When Phones and PDAs Merged

November 20, 2011

John Gruber posts a photo of this misleading 2007 presentation for the original iPhone: This is true as far as phones go. But back in 2004, there was the Tungsten T5: The Tungsten T5 cost around $400, less than what the first iPhone debuted for. It was a sophisticated device doing almost everything you needed, […]

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Trello and Siberian Cake Shop Owners

November 17, 2011

I was reading this amusing post on the Fog Creek blog by Rock Hymas illustrating Clayton Christensen’s disruption concept through the story of a cake shop owner in Siberia (!) who has some competition in the form of an ice cream stand. It is a good analogy, but it fails to explain why the cake shop owner makes […]

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The Google Reader Update

November 3, 2011

Many fans of Google Reader (the online RSS client) are up in arms over the recent changes. In my opinion, the outrage is a little overblown. First off, if you are reading this on a desktop, you already have a large monitor and the reduction in reading area is negligible. Plus you can hide the […]

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More on Typography

November 1, 2011

To follow up on my post on typography, I noticed that “This Developer’s Life” had a new podcast on the topic. I liked the interview with Bill Hill, who has done some stellar work with Microsoft on ClearType. The previous podcast episode on “Taste” was also very interesting. There was mention about the documentary “Helvetica”. […]

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No, Steve Jobs Did Not Solve the Innovator’s Dilemma

October 28, 2011

From the Harvard Business Review blog by James Allworth: To disrupt yourself, for example, Professor Christensen’s research would typically prescribe setting up a separate company that eventually goes on to defeat the parent. It’s incredibly hard to do this successfully; Dayton Dry Goods pulled it off with Target. IBM managed to do it with the […]

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Wikipedia and the Centralization of Information

October 25, 2011

A friend on Google+ shared a link to this post about Wikipedia by Noam Cohen: what has been lost to Wikipedia because of stickling rules of citation and verification. If Wikipedia purports to collect the “sum of all human knowledge,” in the words of one of its founders, Jimmy Wales, that, by definition, means more […]

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Typography and User Interfaces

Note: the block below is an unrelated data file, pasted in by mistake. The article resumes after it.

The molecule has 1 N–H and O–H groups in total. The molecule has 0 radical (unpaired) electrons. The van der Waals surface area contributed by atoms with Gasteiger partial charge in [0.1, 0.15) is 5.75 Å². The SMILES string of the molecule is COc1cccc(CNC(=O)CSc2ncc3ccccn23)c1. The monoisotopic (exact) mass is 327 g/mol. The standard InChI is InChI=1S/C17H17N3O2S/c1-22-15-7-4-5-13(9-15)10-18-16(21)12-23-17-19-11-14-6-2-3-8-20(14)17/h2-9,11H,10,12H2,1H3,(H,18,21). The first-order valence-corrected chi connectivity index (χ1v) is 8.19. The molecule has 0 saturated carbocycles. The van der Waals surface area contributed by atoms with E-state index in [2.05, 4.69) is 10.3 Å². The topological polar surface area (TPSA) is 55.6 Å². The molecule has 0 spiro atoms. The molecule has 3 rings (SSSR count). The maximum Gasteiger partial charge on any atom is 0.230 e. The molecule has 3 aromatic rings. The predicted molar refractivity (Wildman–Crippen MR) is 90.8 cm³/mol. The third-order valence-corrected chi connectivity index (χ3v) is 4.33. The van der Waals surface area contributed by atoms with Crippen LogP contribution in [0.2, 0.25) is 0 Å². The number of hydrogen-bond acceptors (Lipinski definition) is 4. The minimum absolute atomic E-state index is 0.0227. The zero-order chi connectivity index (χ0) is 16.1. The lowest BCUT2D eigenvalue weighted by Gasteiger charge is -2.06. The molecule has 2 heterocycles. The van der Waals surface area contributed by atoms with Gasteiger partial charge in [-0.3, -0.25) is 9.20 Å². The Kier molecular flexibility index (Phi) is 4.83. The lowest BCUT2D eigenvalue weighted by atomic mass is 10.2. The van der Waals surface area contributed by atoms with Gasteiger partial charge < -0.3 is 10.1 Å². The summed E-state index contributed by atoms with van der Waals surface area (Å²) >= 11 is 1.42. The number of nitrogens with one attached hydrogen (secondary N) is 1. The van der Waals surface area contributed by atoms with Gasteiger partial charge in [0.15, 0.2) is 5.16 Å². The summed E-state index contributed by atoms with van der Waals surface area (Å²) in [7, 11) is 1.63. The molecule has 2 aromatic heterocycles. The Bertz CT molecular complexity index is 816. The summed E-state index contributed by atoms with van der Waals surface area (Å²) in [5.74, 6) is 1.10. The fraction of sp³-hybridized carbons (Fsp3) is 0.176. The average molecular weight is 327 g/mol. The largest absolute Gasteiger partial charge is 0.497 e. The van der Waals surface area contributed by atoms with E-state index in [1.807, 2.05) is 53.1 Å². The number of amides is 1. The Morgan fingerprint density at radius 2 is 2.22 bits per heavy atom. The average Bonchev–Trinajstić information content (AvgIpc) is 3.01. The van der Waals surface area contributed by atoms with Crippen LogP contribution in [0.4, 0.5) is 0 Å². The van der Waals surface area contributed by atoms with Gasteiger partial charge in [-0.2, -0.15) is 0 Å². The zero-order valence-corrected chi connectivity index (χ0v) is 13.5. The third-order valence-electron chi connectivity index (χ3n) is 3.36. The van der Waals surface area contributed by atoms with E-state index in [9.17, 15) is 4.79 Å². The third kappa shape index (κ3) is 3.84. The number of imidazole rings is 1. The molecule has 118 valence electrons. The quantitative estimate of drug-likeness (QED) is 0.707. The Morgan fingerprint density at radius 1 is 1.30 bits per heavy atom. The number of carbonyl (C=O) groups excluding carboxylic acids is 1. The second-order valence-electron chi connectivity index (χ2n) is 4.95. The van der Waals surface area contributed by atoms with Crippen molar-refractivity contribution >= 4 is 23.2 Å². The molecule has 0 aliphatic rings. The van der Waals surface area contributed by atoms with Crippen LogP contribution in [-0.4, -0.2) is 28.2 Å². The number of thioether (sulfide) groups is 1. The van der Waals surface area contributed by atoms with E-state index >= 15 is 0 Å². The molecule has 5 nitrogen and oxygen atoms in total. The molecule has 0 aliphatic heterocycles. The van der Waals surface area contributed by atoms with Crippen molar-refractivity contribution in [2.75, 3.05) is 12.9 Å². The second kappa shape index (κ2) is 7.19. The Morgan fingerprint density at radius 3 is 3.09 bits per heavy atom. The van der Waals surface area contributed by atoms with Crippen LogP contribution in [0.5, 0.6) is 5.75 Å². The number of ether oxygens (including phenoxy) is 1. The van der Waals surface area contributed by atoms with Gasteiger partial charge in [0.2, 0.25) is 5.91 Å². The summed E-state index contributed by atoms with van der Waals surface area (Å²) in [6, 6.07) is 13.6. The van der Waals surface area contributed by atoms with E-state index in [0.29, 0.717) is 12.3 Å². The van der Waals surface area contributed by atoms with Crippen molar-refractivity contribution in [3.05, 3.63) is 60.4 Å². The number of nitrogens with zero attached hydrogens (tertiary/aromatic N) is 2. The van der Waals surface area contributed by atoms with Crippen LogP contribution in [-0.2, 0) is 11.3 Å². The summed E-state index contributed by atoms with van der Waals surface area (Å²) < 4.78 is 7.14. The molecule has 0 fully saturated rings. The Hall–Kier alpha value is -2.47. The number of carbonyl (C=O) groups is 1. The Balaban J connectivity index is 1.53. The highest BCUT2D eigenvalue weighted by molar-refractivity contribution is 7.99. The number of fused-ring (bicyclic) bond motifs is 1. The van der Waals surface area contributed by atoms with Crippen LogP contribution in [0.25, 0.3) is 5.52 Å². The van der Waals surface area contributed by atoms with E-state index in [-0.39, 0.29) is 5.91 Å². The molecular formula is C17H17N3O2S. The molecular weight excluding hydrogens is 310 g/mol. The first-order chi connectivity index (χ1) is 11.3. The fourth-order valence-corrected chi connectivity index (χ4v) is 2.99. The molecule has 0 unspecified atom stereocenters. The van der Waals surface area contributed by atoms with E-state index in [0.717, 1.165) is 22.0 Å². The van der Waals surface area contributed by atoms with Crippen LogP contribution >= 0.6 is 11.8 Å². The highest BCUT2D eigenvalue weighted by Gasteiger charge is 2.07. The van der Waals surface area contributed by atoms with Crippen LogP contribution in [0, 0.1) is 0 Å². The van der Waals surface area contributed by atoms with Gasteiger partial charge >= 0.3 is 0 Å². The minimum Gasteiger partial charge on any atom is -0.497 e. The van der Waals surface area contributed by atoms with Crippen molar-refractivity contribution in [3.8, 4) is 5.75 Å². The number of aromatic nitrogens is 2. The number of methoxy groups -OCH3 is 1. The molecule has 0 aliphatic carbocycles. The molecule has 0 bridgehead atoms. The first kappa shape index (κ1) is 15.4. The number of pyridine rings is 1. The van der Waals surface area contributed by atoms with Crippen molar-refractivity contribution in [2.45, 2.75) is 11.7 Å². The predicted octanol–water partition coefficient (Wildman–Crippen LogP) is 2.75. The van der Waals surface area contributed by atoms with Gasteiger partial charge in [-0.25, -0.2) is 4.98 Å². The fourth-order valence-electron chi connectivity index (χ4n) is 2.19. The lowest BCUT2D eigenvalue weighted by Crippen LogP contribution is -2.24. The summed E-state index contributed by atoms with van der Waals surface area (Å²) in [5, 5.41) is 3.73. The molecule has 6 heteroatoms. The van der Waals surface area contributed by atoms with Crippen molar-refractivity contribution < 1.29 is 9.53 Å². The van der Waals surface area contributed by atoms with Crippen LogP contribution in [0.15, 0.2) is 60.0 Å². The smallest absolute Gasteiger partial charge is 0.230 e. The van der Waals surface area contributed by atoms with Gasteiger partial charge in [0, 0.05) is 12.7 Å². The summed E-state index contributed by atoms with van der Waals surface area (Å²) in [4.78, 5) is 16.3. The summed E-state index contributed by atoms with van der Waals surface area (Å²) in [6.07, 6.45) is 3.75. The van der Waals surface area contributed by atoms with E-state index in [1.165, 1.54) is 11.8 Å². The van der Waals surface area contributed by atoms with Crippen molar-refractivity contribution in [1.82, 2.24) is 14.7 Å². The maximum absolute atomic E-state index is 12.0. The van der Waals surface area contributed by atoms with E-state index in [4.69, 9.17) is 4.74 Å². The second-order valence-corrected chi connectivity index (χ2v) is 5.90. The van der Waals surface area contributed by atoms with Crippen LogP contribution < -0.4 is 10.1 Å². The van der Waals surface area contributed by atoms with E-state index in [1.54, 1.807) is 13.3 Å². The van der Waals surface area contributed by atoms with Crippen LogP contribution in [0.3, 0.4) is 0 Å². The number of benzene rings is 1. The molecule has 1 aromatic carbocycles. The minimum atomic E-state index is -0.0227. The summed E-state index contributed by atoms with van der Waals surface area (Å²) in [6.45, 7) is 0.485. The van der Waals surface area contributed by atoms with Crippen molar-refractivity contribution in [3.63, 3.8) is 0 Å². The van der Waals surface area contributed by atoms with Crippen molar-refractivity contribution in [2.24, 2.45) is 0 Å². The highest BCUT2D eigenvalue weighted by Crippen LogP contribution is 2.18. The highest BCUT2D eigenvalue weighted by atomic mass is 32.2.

October 20, 2011

Google’s newest release of Android, Ice Cream Sandwich, has a new font called Roboto. There has been a minor controversy as Roboto seems very much like Helvetica which, being copyrighted, Google cannot bundle along with the open source Android. And there has been some criticism of the font itself. For programmers in the past, these discussions […]

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Recommendation Engines: Exploitation and Exploration

October 17, 2011

A topic that I didn’t discuss in my post about recommendation engines was the concept of exploitation versus exploration in terms of providing recommendations. Some unfortunate terminology here, but basically “exploitation” refers to using a person’s activity to recommend products that are similar in nature. Exploration refers to recommending products that is a bit out […]

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The Problems with Steve Yegge’s Rant About Google+

October 15, 2011

Many people are talking about Steve Yegge’s rant that was mistakenly posted publicly on Google+ complaining about the lack of platform thinking at Google. As far as viral content goes, this had it all. It had much insider information (negative and positive) about Amazon, talks about Microsoft and Facebook and then praises much of Google, […]

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Understanding the Innovator’s Dilemma

October 11, 2011

Stephen Forte applies the Innovator’s Dilemma wrongly to Apple: In a nutshell, the Innovator’s Dilemma says the following (I am paraphrasing): when you invent something, first you are trying to penetrate a new market and convince people to buy your invention. At this stage you will do anything to get noticed. After a while, your […]

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